The Government has launched an “attack on nature” with its mini-budget, conservationists have warned.
The Royal Society for the Protection of Birds (RSPB), the Wildlife Trusts and the National Trust have all criticised the Government over planned policies announced on Friday.
On Friday evening, RSBP England posted a lengthy Twitter thread in which it criticised the Government’s proposed 38 investment zones.
These are areas in England where planning rules will be loosened to release more land for commercial and housing developments.
The RSPB said the policy seems to indicate a rolling back of rules on environmental assessments.
The charity tweeted: “Make no mistake, we are angry. This Government has today launched an attack on nature.
“As of today, from Cornwall to Cumbria, Norfolk to Nottingham wildlife is facing one of the greatest threats it’s faced in decades.
“What the Government has proposed in today’s mini-budget on top of yesterday’s announcements potentially tears up the most fundamental legal protections our remaining wildlife has.”
RSPB chief executive Beccy Speight told the PA news agency on Saturday the charity is “really concerned”.
Ms Speight called the investment zones a “carte blanche” for development, saying the Government’s proposals have no provision for environmental assessment.
She also expressed concern that the Government does not plan to keep EU laws protecting wildlife, rivers, clean air and food standards after unveiling its Retained EU law Bill.
Another point of concern for the RSPB is the suggestion that environment land management schemes, introduced to ensure the natural environment is protected on farmlands, will be rolled back, Ms Speight said.
“Nature is already in trouble. Taken together, these announcements, combined with the rumoured watering down of the new land management schemes for farming, could be the final nail in its coffin,” she said.
“Our economy and our health depend on a thriving natural world.”
Referencing the increasing amount of sewage overflow into UK waterways and coastlines in recent years, especially this summer, she added: “We all depend on a healthy environment.
“It’s time to strengthen protections, not do away with them.”
Ms Speight called on members of the public to write to their MP to help stop the Government rushing the proposed legislation through without proper scrutiny.
The Wildlife Trusts shared the RSPB’s thread and said: “Make no mistake – we are also incredibly angry.
“We stand with @RSPBEngland in calling out the unprecedented attack on nature launched by UK Government over the last few days.
“We’ll be challenging this together and asking for our supporters to stand with us.”
Craig Bennett, chief executive of The Wildlife Trusts, told the PA news agency on Saturday: “Environmental organisations were concerned that vital nature protections would be lost through Brexit but we were told all would be fine.
“Instead we have a catastrophe.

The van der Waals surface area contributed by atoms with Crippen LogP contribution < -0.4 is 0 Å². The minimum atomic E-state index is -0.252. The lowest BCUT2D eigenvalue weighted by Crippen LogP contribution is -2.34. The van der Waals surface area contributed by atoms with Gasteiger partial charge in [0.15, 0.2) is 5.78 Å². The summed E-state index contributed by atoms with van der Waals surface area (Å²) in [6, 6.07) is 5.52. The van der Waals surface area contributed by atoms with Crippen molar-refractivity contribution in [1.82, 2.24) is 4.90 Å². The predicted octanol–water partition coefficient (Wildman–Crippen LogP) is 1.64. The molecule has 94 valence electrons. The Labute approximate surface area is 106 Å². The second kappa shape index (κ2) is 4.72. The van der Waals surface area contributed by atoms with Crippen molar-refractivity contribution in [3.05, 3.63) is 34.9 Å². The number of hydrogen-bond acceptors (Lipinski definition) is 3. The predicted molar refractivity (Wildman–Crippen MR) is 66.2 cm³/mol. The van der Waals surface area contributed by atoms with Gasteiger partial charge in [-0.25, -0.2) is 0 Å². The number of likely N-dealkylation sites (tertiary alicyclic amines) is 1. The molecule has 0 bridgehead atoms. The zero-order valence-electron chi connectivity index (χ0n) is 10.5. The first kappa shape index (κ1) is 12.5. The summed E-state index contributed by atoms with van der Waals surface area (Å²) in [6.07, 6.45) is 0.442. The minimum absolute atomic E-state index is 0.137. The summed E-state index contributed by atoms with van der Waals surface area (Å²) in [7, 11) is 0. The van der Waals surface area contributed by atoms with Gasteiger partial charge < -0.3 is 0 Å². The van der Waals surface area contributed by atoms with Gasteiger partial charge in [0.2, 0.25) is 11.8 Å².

“Farming reform was supposed to be the silver lining but now the Government looks set to renege on that too.”
He added: “The estimated cost to UK farmers of soil degradation alone is £1.2 billion each year.
“To secure a sustainable future for British food and farming, we need more nature.”
The National Trust also shared RSPB’s tweet, adding: “We’ll be working with other nature charities and supporters to defend important protections for nature long into the future.”
Criticism of the investment zones also came from Labour, with shadow levelling up secretary Lisa Nandy saying: “Slashing standards, destroying the environment and scrapping affordable housing is reckless and offers no prospect of sustainable growth. For most people that’s levelling down, not up.
“This country needs a serious plan to get jobs and investment into every nation and region, money back into people’s pockets and locally-driven growth, not more Amazon warehouses and deregulation.”
Replying to the conservation organisations on Twitter, the Department for Environment, Food and Rural Affairs (DEFRA) dismissed claims the Government is attacking nature.
“We have a plan for economic growth,” it tweeted.
“It is not true to claim we are attacking nature nor going back on our commitments.
“We have legislated through the Environment Act and will continue to improve our regulations and wildlife laws in line with our ambitious vision.”
On the RSPB’s concerns over the environmental land management schemes, a Defra spokesman added: “Farmers are brilliant at producing high quality food for consumption at home and for export and now we need them to go further, as productivity gains have been flat for many years.
“To boost the rural economy, food production and our food security, we will continue to support farmers and land managers by reviewing farm regulation, boosting investment and innovation in the sector.
“This autumn we will set out our plans for working with industry to maximise the long-term productivity, resilience, competitiveness, and environmental stewardship of the British countryside.”
A Treasury Spokesman added: “Investment Zones will enable locally-elected leaders to set out bold new visions for their areas, and we want to ensure that they have every tool available to them in driving forwards local growth.
“The Government remains committed to setting a new legally binding target to halt the decline of biodiversity in England by 2030.
“We are working closely with areas to develop tailored proposals that support their ambitions and deliver benefits for local residents.”